The Female Vote: It Was 89 Years Ago Today

Illustration for article titled The Female Vote: It Was 89 Years Ago Today

Whatever the outcome of the 2008 election, we can all still honor the fact that we are allowed to vote in the first place! On June 4th, 1919, Congress approved the women's suffrage amendment, and sent it to the states for ratification. Elizabeth Cady Stanton and Susan B. Anthony had been working explicitly since 1869 to get the amendment passed, when they formed their National Woman Suffrage Association. The kernel of what would become the suffrage movement arguably started back in 1848, when Stanton and others held forth at the famed Seneca Falls convention. Stanton drafted eleven resolutions at Seneca Falls, the ninth of which, "held forth the radical assertion that it was the duty of women to secure for themselves the right to vote." In honor of Elizabeth Cady Stanton, Susan B. Anthony and all the other females (and feminist males!) who fought for the Nineteenth Amendment, I have posted the Distillers' song "Seneca Falls" after the jump. Nothing gets you quite in the proto-feminist honoring spirit like listening to an awesomely growly Brody Dalle sing, "Elizabeth Cady/ Forever reminding me/I don't steal the air I breathe."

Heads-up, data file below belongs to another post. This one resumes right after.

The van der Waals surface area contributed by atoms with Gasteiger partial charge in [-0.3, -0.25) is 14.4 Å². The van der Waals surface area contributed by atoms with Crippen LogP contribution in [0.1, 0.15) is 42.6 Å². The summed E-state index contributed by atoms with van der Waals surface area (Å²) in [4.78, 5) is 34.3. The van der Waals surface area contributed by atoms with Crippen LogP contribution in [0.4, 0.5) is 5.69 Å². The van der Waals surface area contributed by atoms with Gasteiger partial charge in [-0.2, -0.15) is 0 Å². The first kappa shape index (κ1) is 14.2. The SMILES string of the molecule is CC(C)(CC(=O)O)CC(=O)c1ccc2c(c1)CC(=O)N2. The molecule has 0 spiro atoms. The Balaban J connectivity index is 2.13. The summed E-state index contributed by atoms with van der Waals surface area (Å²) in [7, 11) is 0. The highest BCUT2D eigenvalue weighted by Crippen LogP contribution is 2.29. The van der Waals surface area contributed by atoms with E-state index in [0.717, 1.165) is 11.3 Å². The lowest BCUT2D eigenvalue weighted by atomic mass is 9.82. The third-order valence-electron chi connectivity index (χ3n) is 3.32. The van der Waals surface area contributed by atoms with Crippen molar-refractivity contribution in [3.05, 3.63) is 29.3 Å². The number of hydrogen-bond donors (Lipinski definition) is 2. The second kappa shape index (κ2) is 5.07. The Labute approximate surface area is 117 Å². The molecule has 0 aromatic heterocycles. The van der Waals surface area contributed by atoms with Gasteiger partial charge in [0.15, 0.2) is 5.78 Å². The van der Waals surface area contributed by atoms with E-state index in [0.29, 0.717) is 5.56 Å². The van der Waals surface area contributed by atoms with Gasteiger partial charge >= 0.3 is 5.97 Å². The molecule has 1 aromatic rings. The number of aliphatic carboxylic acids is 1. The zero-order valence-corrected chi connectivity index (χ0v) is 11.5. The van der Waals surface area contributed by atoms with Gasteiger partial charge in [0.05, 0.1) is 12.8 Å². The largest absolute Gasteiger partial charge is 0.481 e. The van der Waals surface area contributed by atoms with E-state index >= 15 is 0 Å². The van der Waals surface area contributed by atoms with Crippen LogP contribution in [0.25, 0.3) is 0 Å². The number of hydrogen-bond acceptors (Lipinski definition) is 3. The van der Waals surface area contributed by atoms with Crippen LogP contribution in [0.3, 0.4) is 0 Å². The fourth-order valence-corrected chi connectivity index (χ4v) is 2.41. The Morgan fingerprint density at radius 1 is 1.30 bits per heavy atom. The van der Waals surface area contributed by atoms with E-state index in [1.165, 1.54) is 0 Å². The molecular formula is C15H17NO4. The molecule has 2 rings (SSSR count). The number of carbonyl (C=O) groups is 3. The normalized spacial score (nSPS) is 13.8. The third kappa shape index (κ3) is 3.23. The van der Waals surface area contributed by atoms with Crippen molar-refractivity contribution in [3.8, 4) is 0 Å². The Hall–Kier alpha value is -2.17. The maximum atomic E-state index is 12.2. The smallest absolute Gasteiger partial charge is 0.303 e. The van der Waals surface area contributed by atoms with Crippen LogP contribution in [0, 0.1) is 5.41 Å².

This image was lost some time after publication.
This image was lost some time after publication.

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Congress Approves Nineteenth Amendment [Library of Congress]

Seneca Falls Convention [National Portrait Gallery]

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@BloggyMcBlogBlog: I was JUST thinking about that one...

When it comes to women's suffrage, I think of my great-great-Aunt Mary, who is 101 years young as of last Tuesday. I just think back and realize that she can REMEMBER all these incredible changes— when she was born, women couldn't vote, and now she saw the campaign of a woman who very reasonably and possibly could have been president. (Then again, that broad is so old she can also remember where she was when the archduke Ferdinand was shot.)